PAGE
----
Friday, January 01, 2010

southern new year's day cuisine

Here in the South (although many, including yours truly, would argue that Texas technically isn't a part of "the South", but I digress), we've got traditions galore. New Year's Day holds its own unique rituals, including specific types of food.

Tradition goes that one is to celebrate decadently on New Year's Eve, delighting in the likes of caviar and champagne while ringing out the old and toasting in the new with taste and style; however, once New Year's Day arrives, eating simply from "poor" foods (black eyed peas and cabbage) is supposed to bring luck and prosperity.

Memories of Mom and Dad serving up big steaming pots of lucky cabbage (whose leaves are representative of paper money) and black eyed peas (for prosperity -- their shape and abundance representing coins) are a major part of my New Year's Day mental pictures of growing up in Texas. For us superstitious southerners, January 1st without these staples would not be a smart way to usher in the new year ... sort of like needlessly tempting fate.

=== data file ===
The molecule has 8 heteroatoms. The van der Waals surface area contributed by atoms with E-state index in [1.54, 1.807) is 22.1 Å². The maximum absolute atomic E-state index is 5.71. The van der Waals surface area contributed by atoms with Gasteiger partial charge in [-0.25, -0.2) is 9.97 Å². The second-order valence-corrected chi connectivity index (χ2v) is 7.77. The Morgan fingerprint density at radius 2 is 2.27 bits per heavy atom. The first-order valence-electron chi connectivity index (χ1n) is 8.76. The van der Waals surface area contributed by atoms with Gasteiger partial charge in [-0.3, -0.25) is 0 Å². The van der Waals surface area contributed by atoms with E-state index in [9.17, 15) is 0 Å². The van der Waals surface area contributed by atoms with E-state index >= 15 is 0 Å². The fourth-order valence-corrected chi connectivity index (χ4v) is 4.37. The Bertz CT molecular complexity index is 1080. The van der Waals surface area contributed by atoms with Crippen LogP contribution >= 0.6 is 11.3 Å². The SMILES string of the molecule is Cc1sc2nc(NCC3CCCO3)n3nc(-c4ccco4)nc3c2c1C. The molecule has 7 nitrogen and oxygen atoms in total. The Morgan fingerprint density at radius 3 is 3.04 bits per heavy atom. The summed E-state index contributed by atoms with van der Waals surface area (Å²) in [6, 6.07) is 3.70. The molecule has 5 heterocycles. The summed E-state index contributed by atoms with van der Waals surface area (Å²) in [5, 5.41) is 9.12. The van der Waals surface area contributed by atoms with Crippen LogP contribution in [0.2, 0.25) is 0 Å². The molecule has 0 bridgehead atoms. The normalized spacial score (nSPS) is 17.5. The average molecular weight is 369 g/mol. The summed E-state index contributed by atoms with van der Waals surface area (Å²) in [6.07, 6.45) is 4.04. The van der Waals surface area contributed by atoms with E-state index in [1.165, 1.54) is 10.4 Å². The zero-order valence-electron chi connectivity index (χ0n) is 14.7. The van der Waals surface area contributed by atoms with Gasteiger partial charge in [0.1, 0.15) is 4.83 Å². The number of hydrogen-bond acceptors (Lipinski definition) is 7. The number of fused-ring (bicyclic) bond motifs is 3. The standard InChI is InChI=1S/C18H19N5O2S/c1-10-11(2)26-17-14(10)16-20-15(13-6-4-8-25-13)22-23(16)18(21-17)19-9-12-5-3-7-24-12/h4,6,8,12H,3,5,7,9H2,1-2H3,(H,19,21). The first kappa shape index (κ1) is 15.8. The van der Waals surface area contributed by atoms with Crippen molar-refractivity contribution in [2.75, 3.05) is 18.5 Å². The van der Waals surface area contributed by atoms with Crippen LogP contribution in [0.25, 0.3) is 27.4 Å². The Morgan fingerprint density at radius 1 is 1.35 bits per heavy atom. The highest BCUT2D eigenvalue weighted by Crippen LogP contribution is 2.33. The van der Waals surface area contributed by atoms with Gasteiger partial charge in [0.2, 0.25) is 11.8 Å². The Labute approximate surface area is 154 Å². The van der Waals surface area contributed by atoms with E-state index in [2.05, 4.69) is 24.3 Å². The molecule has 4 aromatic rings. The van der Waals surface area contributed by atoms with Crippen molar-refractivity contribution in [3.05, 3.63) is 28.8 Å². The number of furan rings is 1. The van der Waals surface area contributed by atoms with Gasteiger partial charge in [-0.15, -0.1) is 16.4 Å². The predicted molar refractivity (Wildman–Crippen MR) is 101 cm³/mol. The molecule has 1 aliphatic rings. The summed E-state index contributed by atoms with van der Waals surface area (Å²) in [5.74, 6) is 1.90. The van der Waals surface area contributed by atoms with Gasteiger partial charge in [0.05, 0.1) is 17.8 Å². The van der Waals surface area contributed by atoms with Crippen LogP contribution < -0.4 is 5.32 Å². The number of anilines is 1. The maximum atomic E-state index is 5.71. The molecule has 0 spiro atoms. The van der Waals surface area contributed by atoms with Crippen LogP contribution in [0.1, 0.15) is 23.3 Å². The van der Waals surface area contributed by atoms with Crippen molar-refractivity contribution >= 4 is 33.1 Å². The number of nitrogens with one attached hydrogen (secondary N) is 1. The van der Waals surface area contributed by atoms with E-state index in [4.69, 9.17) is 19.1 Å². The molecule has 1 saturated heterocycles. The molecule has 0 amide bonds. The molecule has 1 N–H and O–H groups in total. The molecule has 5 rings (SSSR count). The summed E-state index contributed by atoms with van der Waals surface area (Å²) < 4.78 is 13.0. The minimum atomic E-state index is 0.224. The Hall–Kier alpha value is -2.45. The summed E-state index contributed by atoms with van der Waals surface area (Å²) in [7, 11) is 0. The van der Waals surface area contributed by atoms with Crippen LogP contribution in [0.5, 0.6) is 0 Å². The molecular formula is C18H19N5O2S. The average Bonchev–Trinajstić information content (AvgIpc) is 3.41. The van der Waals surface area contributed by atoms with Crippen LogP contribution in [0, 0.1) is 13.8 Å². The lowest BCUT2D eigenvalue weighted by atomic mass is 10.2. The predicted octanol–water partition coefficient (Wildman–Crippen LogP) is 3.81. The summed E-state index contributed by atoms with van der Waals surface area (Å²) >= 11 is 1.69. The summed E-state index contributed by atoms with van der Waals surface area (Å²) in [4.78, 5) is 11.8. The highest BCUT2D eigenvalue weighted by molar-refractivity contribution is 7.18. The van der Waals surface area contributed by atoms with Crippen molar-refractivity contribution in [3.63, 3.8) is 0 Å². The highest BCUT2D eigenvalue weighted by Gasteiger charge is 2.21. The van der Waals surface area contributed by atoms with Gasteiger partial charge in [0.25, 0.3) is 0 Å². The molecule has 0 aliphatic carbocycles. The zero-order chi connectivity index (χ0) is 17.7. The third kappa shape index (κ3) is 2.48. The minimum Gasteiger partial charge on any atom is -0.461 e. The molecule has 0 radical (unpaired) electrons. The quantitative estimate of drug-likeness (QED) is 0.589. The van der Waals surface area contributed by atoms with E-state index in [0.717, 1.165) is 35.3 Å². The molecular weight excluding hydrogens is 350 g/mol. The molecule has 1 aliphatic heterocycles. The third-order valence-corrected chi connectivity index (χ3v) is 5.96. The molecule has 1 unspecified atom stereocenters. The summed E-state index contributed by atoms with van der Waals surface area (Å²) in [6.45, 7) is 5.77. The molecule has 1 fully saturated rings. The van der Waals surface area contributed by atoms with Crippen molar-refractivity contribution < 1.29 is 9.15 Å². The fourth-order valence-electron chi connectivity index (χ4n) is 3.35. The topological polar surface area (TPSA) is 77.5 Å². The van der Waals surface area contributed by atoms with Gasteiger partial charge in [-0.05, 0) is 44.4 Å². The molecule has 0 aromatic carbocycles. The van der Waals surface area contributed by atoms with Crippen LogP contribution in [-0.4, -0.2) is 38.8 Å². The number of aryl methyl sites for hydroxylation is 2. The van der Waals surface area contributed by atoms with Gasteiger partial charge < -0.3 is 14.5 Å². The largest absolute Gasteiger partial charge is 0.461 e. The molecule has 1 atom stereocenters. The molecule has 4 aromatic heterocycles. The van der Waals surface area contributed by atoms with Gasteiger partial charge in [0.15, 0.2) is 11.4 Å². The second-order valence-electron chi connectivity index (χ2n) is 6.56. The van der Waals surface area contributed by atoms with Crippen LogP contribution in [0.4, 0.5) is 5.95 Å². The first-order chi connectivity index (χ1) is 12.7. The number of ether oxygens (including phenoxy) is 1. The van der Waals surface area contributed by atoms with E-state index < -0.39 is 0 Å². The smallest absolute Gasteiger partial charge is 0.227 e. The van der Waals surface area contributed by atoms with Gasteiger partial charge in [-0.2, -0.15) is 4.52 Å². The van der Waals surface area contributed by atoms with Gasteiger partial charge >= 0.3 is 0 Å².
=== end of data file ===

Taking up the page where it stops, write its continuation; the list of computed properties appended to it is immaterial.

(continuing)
As we've all grown up and gotten older (and a whole lot smarter), we're much better at trying out different versions of these traditional dishes. Today, my daddy prepared a simple, yet delicious meal of black eyed peas, sauteed cabbage, and smoked sausage. If we're not healthy and wealthy in 2010, it won't be a result from a lack of good New Year's Day grub.

Thought I'd share our cabbage recipe ...

1/2 head of cabbage, chopped
4 slices of bacon, diced
dash of fennel seed
1/2 cup white wine
1 cup chicken stock
salt and pepper, to taste

Chop up a half-head of cabbage. Dice and sautee bacon until medium-crisp. Pour off excess bacon grease. Add a dash of fennel seed and a pinch of course pepper to subtly flavor the base. Sautee over medium heat for about one minute, and then deglaze pan with white wine. Continue to simmer over medium-low heat until wine is reduced. Add cabbage and steam, turning frequently for about 3-4 minutes until cabbage begins to get tender. Add chicken stock and continue to cook as stock reduces. Cover and simmer on low heat until cabbage is very tender. Salt and pepper to taste.

1 comment:

Beverly said...

So damn good. And the wine doesn't hurt either.